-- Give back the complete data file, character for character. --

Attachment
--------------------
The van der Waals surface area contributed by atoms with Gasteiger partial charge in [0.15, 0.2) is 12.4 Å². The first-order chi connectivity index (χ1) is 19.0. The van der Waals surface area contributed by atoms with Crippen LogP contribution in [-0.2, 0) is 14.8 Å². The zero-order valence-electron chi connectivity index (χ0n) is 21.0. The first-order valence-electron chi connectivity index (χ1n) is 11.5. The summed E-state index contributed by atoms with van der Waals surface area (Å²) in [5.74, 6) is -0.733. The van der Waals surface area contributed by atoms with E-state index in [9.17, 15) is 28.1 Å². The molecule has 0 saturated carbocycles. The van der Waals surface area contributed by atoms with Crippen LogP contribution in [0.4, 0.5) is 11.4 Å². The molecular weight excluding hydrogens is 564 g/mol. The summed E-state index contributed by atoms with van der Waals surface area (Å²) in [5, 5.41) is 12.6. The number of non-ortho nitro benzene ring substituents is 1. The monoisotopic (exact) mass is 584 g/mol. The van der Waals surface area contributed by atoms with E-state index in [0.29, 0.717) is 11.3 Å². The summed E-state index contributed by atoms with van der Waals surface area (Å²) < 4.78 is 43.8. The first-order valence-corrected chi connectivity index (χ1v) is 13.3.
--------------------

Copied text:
The van der Waals surface area contributed by atoms with Gasteiger partial charge in [0.15, 0.2) is 12.4 Å². The first-order chi connectivity index (χ1) is 19.0. The van der Waals surface area contributed by atoms with Crippen LogP contribution in [-0.2, 0) is 14.8 Å². The zero-order valence-electron chi connectivity index (χ0n) is 21.0. The first-order valence-electron chi connectivity index (χ1n) is 11.5. The summed E-state index contributed by atoms with van der Waals surface area (Å²) in [5.74, 6) is -0.733. The van der Waals surface area contributed by atoms with E-state index in [9.17, 15) is 28.1 Å². The molecule has 0 saturated carbocycles. The van der Waals surface area contributed by atoms with Crippen LogP contribution in [0.4, 0.5) is 11.4 Å². The molecular weight excluding hydrogens is 564 g/mol. The summed E-state index contributed by atoms with van der Waals surface area (Å²) in [5, 5.41) is 12.6. The number of non-ortho nitro benzene ring substituents is 1. The monoisotopic (exact) mass is 584 g/mol. The van der Waals surface area contributed by atoms with E-state index in [0.29, 0.717) is 11.3 Å². The summed E-state index contributed by atoms with van der Waals surface area (Å²) < 4.78 is 43.8. The first-order valence-corrected chi connectivity index (χ1v) is 13.3.